Ñèñòåìà Orphus

12                                             Everyday Conversational Expressions                           Stress, Anxiety, Excitement p.8


Contents  Next  Previous  Print


* 12 Stress, Anxiety, Excitement (p.8 of 9)


12.31   When you blame an unfavorable situation on fate


It’s fate.   Listen   AYou’ve got to accept things as they are.”   <“My grandmother died on the day when the war was over.” – “It’s fate.”>

It’s your fate.   Listen   <“I’ve never thought that I would move to another country.” – “It’s your fate.”>

It was fated to happen.   Listen   <“The housing market rose and then crashed in the matter of just few years.” – “It was fated to happen. Something like that had happened before.”>

It was destiny.   Listen   <“Last month, somebody stole my motorcycle from the garage.” – “It was destiny. Your garage is easy to get into.”>

It was destined to happen.   Listen   <“Our team lost the game.” – “It was destined to happen. They didn’t practice hard.”>

It was meant to be.   Listen   <“The local bridge fell in the river. A few people got injured.” – “It was meant to be. The bridge was old.”>

It’s the cruel hand of fate.   Listen   <“My parents got divorced after many years of living together.” – “It’s the cruel hand of fate. Some people don’t get along as they grow old.”>

It’s God’s will.   Listen   <“My grandfather died at the age of 99. He was a few months short of 100.” – “It’s God’s will.”>

It’s all in God’s hands.   Listen   <“Nights are unusually cold this week. I’m afraid my chrysanthemums will die.” – “It’s all in God’s hands.”>

It’s in the cards.   Listen   <“Everyone gets fired at least once in the lifetime. It’s in the cards.”>

It’s in the stars.   Listen   <“One can’t be successful all the time. What goes up must come down. It’s in the stars.”>

It’s karma.   Listen   <“The current recession will last for a few years more.” – “How can you be so sure?” – “It’s karma.”>

That’s how it goes.   Listen   AThat’s fate. That’s how it is.”   <“Some people lose, some people win. That’s how it goes.”>

That’s the way it goes.   Listen   <“Many investors lose their money at the stock market.” – “That’s the way it goes.”>

That’s the way the ball bounces.   Listen   <“My uncle lost his fortune during the Great Depression.” – “That’s the way the ball bounces.”>

That’s the way the cookie crumbles.   Listen   <“Even invincible ships sink sometimes.” – “That’s the way the cookie crumbles.”>

That’s life.   Listen   AThat’s how it is in life.”   <“A new generation is replacing an old one.” – “That’s life.”>

That’s just how life is.   Listen   <“I’m disappointed with your negative response, but that’s just how life is.”>

Things happen for reasons we don’t understand.   Listen   AWe cannot always explain why certain things happen.”   <“Why me? Why am I punished?” – “Things happen for reasons we don’t understand.”>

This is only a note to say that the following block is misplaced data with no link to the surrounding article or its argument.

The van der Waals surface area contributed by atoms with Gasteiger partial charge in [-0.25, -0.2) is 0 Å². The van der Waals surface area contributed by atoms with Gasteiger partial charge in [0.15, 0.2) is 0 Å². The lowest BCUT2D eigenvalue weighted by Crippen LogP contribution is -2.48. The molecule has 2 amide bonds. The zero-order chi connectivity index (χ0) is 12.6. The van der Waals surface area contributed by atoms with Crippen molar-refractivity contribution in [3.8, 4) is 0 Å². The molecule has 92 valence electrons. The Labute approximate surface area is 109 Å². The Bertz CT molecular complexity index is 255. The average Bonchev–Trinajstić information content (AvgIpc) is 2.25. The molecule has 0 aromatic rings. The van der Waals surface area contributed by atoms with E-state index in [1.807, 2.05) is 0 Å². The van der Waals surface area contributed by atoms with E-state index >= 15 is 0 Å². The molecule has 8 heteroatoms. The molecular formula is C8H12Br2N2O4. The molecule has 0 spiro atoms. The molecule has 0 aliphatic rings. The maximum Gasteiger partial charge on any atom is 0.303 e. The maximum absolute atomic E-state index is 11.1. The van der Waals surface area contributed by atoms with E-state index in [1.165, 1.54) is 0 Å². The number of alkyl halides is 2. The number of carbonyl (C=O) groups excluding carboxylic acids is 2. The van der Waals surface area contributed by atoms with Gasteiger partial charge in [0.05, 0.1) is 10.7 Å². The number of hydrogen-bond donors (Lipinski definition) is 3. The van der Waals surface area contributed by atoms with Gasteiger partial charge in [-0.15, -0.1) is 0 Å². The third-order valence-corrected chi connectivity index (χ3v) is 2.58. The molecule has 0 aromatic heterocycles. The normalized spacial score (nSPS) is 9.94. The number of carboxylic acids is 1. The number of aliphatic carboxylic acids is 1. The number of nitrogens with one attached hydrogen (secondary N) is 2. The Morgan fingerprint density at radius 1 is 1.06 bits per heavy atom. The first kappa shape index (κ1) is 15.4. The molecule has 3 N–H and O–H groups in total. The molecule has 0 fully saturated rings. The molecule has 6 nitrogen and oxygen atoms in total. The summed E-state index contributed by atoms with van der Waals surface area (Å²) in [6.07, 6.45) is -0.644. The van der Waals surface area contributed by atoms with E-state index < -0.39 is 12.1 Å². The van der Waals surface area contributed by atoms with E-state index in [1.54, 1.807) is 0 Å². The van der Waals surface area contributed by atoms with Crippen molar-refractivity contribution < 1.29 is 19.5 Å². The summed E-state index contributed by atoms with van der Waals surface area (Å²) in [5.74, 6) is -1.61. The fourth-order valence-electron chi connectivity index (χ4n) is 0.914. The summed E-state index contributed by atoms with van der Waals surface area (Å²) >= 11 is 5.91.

Whatever will be, will be.   Listen   AEvents that are supposed to happen will inevitably take place.”   <“You don’t need to worry about the future too much. Whatever will be, will be.”>

Who am I to question?   Listen   AI am not a right person to ask why the things are the way they are.”   <“I’ve been very sick for a long time. C’est la vie. Who am I to question?”>

You can’t fight it.   Listen   <“There is a housing crisis going on. Your home is depreciating, too. You can’t fight it.”>

Don’t fight it.   Listen   <“You can’t change anything in your situation. Don’t fight it.”>

Accept your fate.   Listen   ASubmit to what is unavoidable.”   <“One of my grandfathers died when he was 46. The other grandfather died at the age of 52. Maybe I will die young, too.” – “Accept your fate. Don’t think about such things.”>

Don’t ask why, just accept it.   Listen   <“I’m very sorry for your loss. Don’t ask why, just accept it.”>

Bite the bullet.   Listen   A “Accept an unpleasant thing and try to live with it.”   <“If you want to keep this job, you’ve got to make friends with the people at the office. Bite the bullet.”>

Roll with the punches.   Listen   AMove in the direction life pushes you.”   <“I have so many problems at work…” – “Roll with the punches. It will be over sooner than you think.”>

Listen to Entire Passage



12.32   When you don’t want to talk about an unpleasant subject


Never mind.   Listen   A “Forget it. Don’t worry about it.”   <“Damn it!” – “Did you say something?” – “No, never mind.”>

Skip it.   Listen   A “Forget it. Never mind.”   <“I might need your help tomorrow.” – “What did you say?” – “Oh, skip it. It’s not important.”>

Don’t ask.   Listen   A “You better don’t ask because you are not going to like the answer.”   <“So, how did your date go?” – “Oh, good heavens! Don’t ask.”>